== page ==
The Great God Pan
Playwrights Horizons, New York
On this showing, recent Obie winner Amy Herzog is not a writer who believes in giving her paying customers easy answers. What she does specialise in is asking pointed questions.
In The Great God Pan, the playwright takes on an issue that would be very timely on the far side of the Atlantic, child abuse.
The catalyst for a great deal of soul searching by Jeremy Strong as Jamie is a meeting with childhood friend Frank for the first time since they were seven years old, quarter of a century ago.
Their lives could hardly have travelled further apart. Jamie has a career in journalism that seems about to take off, is in a happy relationship with Paige—played by Sarah Goldberg who did such a great job at the Royal Court (and West End) in Clybourne Park—and could soon be a father.
Keith Nobbs’s Frank is a heavily-tattooed, gay ex-con and ex-junkie who has just discovered that he may have been abused by his own father all those years ago.
His meeting with Jamie is to relay Frank’s dad’s suggestion that he too might have been a victim.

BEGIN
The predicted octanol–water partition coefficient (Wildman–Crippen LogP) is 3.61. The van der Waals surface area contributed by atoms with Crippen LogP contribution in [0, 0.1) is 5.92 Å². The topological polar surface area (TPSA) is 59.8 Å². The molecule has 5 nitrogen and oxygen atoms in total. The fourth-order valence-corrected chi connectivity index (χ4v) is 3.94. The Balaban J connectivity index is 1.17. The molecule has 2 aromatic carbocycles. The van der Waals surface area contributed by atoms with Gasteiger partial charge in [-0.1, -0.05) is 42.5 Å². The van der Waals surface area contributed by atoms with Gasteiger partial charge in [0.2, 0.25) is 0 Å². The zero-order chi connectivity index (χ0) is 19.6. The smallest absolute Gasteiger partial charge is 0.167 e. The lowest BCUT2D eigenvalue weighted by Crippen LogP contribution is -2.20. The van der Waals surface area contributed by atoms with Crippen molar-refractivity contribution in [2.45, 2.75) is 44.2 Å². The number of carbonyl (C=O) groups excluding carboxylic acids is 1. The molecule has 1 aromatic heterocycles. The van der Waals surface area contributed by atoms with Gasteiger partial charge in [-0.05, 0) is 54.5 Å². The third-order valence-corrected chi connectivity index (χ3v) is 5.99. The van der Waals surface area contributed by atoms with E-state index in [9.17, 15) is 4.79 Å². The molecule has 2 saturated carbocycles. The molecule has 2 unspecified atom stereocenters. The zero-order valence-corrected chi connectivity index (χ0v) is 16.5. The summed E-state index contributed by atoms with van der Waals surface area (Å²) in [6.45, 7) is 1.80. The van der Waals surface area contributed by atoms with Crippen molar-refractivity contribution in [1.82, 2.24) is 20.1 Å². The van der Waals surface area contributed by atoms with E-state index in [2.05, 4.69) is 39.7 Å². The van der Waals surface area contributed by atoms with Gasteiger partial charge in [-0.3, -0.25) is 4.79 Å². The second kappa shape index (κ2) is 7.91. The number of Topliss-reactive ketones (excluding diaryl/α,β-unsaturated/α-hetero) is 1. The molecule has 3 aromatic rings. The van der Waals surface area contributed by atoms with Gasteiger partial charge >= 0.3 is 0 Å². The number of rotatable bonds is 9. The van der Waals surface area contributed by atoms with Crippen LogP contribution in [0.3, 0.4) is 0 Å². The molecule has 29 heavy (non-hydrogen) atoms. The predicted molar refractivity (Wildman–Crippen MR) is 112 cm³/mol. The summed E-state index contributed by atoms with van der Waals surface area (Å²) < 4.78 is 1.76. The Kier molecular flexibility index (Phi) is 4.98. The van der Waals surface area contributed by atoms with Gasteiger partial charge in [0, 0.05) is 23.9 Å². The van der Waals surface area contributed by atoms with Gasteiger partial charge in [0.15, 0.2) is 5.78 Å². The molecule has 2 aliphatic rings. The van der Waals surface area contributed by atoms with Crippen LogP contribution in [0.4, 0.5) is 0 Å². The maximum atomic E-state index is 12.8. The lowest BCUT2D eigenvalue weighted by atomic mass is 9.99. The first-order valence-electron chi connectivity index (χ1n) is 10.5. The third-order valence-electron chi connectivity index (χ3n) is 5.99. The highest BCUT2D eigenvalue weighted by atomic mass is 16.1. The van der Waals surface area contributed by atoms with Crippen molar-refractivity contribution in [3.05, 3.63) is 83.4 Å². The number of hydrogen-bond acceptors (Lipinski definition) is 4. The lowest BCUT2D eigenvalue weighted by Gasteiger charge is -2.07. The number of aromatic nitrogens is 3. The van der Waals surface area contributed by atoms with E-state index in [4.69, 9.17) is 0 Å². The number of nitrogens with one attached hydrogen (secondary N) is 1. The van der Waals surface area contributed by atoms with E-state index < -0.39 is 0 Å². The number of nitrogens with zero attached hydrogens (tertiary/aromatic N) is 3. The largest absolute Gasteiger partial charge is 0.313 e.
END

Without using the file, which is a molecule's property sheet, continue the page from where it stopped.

Since neither boy has any recollection of a bad experience when they were four, the play becomes something of a low key detection story, accompanied by a great deal of anguished soul-searching by all involved (or not as the case may be).
The lack of certainty on all fronts makes this play unusual when compared to standard drama offered up today in almost any medium.
Jamie’s parents, played by Becky Ann Baker and Peter Friedman, manage to muddy the waters rather than clear them, while the boys’ old babysitter, Joyce van Patten playing Polly, is suffering from mild dementia, which makes her a less than reliable witness.
Ultimately, the two pivotal issues are a scratchy sofa and Elizabeth Barrett Browning‘s poem, which gives the play its title and possibly, but by no means certainly, its meaning.
By the end, though, it becomes apparent that memory can disappear or obfuscate as easily as recalling past events. This applies as much to healthily functioning adults as those too young to be sure or suffering from dementia
While the abuse strand fuels the play, the tricky relationship between touchy Jamie and his calm, social worker fiancée is well portrayed. This is then given a new dimension when we see her at work with an anorexic teen, Erin Wilhelmi playing Joelle, whose self-esteem struggles to make it even to first base.
The set, designed by Mark Wendland, seems odd at first sight, featuring images of trees and narrowing the stage space. However, its main purpose appears to be symbolic, on the basis that we are unable to tell the woods for them.
Director Carolyn Cantor marshals her cast well, letting the text do its business without imposing herself.
The Great God Pan may not provide any answers but it is a strong piece that has already extended and should do well if it ever gets to the UK.
Reviewer: Philip Fisher